Ananya Tadikonda, Junior at Richard Montgomery High School
Ananya Tadikonda, a junior from Richard Montgomery, is running for SMOB. Courtesy of Ananya Tadikonda
Ananya Tadikonda, a junior from Richard Montgomery, is running for SMOB.

Q: What is the biggest reason you are running as a candidate?
A: For the past five years, I've been involved in student advocacy and leadership, and I've had the chance to hear the voices of a wide range of students from across the county. And I've noticed that a lot of voices are overlooked, and I think that as SMOB, I'll have the chance to reach out to those communities and really help them have the same resources as us and have the same voice as people from the other parts of the county. If I'm elected SMOB, one of the first things I'll do is implement a chromebook rental program to make sure students who don't have access to technology at home are not automatically being put at a disadvantage. And that way, I can ensure that there are no barriers on achieving.

Q: How would you describe yourself?
A: I would say that I'm thoughtful, persistent, optimistic, passionate and inquisitive.

Q: Why should you become SMOB as opposed to the other candidates?
A: I believe that I have the most experience out of all the candidates. I served as the vice president of MCR, the treasurer of MCR, and the treasurer of the countywide middle school SGA.I also serve as the founder and co-president of EmpowHER, which is a movement to bring more young women into leadership. I have a record of taking tangible action, and I think I'm very unique in that case, because a lot of SMOB's have talked about the problems, but they don't necessarily propose specific, linear solutions, and I think that's the only way we can get things done. So in that sense, I'm very strong. By outlining action plans, I'm telling students exactly how they can hold me accountable for it, which I think is very important.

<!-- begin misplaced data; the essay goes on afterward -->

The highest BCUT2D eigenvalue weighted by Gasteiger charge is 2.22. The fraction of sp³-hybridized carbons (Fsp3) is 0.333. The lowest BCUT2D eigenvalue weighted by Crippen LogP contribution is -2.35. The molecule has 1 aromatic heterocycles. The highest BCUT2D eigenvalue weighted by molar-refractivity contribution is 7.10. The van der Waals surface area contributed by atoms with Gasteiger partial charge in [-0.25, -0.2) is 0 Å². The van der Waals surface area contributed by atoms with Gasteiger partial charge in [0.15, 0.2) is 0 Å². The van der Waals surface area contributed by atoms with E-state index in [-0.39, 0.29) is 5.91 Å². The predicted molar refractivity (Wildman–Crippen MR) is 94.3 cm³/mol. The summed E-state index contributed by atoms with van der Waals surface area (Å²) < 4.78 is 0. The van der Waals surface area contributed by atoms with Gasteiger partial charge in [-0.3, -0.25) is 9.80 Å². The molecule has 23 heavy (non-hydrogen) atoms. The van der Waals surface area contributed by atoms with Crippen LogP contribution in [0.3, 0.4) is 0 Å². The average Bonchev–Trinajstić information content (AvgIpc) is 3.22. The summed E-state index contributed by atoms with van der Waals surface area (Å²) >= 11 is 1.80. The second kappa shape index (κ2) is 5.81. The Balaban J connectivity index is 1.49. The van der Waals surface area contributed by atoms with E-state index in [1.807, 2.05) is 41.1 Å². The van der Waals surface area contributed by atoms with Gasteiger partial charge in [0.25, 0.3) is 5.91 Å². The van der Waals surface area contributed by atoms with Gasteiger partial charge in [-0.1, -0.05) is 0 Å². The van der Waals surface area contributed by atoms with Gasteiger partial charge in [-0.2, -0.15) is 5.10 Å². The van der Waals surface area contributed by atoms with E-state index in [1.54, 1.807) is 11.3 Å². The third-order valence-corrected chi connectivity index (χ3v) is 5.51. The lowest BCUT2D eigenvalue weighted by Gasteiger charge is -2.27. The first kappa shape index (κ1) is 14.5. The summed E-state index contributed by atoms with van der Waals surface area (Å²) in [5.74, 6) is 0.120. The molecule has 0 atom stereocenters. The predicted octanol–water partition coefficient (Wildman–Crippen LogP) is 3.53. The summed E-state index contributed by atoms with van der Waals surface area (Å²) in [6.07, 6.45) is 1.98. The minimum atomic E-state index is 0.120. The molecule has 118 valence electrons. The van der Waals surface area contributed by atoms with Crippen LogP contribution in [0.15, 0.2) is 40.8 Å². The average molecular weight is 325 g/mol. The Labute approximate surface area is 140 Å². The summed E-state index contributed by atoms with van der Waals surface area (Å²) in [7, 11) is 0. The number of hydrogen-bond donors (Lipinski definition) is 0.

Q: What is your greatest strength and weakness?
A: One of my biggest strengths is that I'm a communicator and I'm good at talking to people and connecting instantly. That instant connection is something that I've been able to develop over the past few years. I also think that I'm quite knowledgeable about how change is actually made, not just the part where you talk about what you're going to do, but also what it takes to get that change made. One of my biggest weaknesses is that I get very invested in everything that I do, and although that can be seen as a strength as well, I think that when we get really invested, sometimes we focus on the problem the whole time, which might not necessarily be the best approach. But I think I can combat it as I listen to the perspectives of different students from across the county.

Q: If you are not elected to become SMOB, how will that affect MCPS?